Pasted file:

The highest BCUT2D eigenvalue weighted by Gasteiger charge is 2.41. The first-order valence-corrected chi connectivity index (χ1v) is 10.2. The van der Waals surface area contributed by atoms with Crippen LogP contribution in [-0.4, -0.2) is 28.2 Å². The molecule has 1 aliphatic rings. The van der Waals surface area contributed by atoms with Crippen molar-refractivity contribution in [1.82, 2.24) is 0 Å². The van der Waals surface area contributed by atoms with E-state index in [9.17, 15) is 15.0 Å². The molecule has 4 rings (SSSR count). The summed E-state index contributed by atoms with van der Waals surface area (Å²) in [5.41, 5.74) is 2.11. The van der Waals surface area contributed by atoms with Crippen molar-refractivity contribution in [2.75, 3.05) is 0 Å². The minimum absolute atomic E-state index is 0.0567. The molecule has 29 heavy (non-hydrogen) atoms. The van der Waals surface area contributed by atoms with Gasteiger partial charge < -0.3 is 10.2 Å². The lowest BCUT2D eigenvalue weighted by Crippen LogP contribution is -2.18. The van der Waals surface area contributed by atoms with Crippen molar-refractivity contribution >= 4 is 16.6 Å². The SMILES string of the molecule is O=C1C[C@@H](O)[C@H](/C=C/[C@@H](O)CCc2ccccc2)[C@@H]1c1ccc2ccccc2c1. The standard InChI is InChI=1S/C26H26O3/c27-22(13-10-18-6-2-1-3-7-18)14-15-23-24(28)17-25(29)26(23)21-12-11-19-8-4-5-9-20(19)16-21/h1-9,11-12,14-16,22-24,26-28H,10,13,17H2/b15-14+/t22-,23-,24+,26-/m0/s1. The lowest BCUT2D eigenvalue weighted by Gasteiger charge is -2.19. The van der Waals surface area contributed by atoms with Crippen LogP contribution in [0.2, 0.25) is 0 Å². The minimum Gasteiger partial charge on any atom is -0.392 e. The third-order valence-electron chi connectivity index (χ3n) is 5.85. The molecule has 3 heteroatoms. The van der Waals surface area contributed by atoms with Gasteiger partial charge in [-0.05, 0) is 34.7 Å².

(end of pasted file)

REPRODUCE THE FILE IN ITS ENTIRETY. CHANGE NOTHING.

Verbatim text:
The highest BCUT2D eigenvalue weighted by Gasteiger charge is 2.41. The first-order valence-corrected chi connectivity index (χ1v) is 10.2. The van der Waals surface area contributed by atoms with Crippen LogP contribution in [-0.4, -0.2) is 28.2 Å². The molecule has 1 aliphatic rings. The van der Waals surface area contributed by atoms with Crippen molar-refractivity contribution in [1.82, 2.24) is 0 Å². The van der Waals surface area contributed by atoms with E-state index in [9.17, 15) is 15.0 Å². The molecule has 4 rings (SSSR count). The summed E-state index contributed by atoms with van der Waals surface area (Å²) in [5.41, 5.74) is 2.11. The van der Waals surface area contributed by atoms with Crippen molar-refractivity contribution in [2.75, 3.05) is 0 Å². The minimum absolute atomic E-state index is 0.0567. The molecule has 29 heavy (non-hydrogen) atoms. The van der Waals surface area contributed by atoms with Gasteiger partial charge < -0.3 is 10.2 Å². The lowest BCUT2D eigenvalue weighted by Crippen LogP contribution is -2.18. The van der Waals surface area contributed by atoms with Crippen molar-refractivity contribution >= 4 is 16.6 Å². The SMILES string of the molecule is O=C1C[C@@H](O)[C@H](/C=C/[C@@H](O)CCc2ccccc2)[C@@H]1c1ccc2ccccc2c1. The standard InChI is InChI=1S/C26H26O3/c27-22(13-10-18-6-2-1-3-7-18)14-15-23-24(28)17-25(29)26(23)21-12-11-19-8-4-5-9-20(19)16-21/h1-9,11-12,14-16,22-24,26-28H,10,13,17H2/b15-14+/t22-,23-,24+,26-/m0/s1. The lowest BCUT2D eigenvalue weighted by Gasteiger charge is -2.19. The van der Waals surface area contributed by atoms with Crippen LogP contribution in [0.2, 0.25) is 0 Å². The minimum Gasteiger partial charge on any atom is -0.392 e. The third-order valence-electron chi connectivity index (χ3n) is 5.85. The molecule has 3 heteroatoms. The van der Waals surface area contributed by atoms with Gasteiger partial charge in [-0.05, 0) is 34.7 Å².